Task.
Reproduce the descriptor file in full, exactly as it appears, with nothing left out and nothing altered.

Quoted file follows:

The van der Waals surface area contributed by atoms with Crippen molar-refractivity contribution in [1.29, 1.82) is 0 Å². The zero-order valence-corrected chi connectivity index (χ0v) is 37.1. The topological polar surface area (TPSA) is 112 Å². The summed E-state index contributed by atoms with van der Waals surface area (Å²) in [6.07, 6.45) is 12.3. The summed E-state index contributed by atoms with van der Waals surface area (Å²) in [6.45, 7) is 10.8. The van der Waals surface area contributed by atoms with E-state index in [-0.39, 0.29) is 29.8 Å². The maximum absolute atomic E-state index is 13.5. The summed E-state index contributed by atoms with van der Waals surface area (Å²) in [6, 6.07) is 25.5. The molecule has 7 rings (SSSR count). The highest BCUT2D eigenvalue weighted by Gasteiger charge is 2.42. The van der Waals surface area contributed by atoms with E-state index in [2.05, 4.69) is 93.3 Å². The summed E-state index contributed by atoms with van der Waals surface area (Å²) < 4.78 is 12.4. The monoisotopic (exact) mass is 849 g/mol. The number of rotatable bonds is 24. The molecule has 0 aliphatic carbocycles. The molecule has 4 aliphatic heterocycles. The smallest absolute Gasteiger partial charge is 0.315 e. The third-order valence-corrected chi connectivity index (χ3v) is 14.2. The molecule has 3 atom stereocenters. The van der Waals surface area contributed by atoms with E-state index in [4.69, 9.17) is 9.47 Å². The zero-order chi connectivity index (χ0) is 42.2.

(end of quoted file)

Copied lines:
The van der Waals surface area contributed by atoms with Crippen molar-refractivity contribution in [1.29, 1.82) is 0 Å². The zero-order valence-corrected chi connectivity index (χ0v) is 37.1. The topological polar surface area (TPSA) is 112 Å². The summed E-state index contributed by atoms with van der Waals surface area (Å²) in [6.07, 6.45) is 12.3. The summed E-state index contributed by atoms with van der Waals surface area (Å²) in [6.45, 7) is 10.8. The van der Waals surface area contributed by atoms with E-state index in [-0.39, 0.29) is 29.8 Å². The maximum absolute atomic E-state index is 13.5. The summed E-state index contributed by atoms with van der Waals surface area (Å²) in [6, 6.07) is 25.5. The molecule has 7 rings (SSSR count). The highest BCUT2D eigenvalue weighted by Gasteiger charge is 2.42. The van der Waals surface area contributed by atoms with E-state index in [2.05, 4.69) is 93.3 Å². The summed E-state index contributed by atoms with van der Waals surface area (Å²) < 4.78 is 12.4. The monoisotopic (exact) mass is 849 g/mol. The number of rotatable bonds is 24. The molecule has 0 aliphatic carbocycles. The molecule has 4 aliphatic heterocycles. The smallest absolute Gasteiger partial charge is 0.315 e. The third-order valence-corrected chi connectivity index (χ3v) is 14.2. The molecule has 3 atom stereocenters. The van der Waals surface area contributed by atoms with E-state index in [4.69, 9.17) is 9.47 Å². The zero-order chi connectivity index (χ0) is 42.2.